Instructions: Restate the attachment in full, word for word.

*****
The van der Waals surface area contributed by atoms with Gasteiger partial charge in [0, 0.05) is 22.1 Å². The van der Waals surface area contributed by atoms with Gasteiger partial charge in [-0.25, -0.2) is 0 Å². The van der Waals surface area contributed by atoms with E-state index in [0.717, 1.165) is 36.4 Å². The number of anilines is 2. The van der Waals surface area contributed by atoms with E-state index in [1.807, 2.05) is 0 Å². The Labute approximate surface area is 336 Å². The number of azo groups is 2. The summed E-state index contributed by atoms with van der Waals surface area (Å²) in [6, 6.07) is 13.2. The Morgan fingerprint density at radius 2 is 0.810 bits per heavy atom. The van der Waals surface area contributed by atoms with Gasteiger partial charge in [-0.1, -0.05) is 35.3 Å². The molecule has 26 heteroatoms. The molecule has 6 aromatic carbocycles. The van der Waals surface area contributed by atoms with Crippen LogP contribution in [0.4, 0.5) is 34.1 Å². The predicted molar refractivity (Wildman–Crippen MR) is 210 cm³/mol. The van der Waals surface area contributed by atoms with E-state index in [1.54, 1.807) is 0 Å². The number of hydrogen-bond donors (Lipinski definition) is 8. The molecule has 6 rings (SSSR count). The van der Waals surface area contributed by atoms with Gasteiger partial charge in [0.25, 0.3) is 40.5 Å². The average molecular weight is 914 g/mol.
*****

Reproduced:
The van der Waals surface area contributed by atoms with Gasteiger partial charge in [0, 0.05) is 22.1 Å². The van der Waals surface area contributed by atoms with Gasteiger partial charge in [-0.25, -0.2) is 0 Å². The van der Waals surface area contributed by atoms with E-state index in [0.717, 1.165) is 36.4 Å². The number of anilines is 2. The van der Waals surface area contributed by atoms with E-state index in [1.807, 2.05) is 0 Å². The Labute approximate surface area is 336 Å². The number of azo groups is 2. The summed E-state index contributed by atoms with van der Waals surface area (Å²) in [6, 6.07) is 13.2. The Morgan fingerprint density at radius 2 is 0.810 bits per heavy atom. The van der Waals surface area contributed by atoms with Gasteiger partial charge in [-0.1, -0.05) is 35.3 Å². The molecule has 26 heteroatoms. The molecule has 6 aromatic carbocycles. The van der Waals surface area contributed by atoms with Crippen LogP contribution in [0.4, 0.5) is 34.1 Å². The predicted molar refractivity (Wildman–Crippen MR) is 210 cm³/mol. The van der Waals surface area contributed by atoms with E-state index in [1.54, 1.807) is 0 Å². The number of hydrogen-bond donors (Lipinski definition) is 8. The molecule has 6 rings (SSSR count). The van der Waals surface area contributed by atoms with Gasteiger partial charge in [0.25, 0.3) is 40.5 Å². The average molecular weight is 914 g/mol.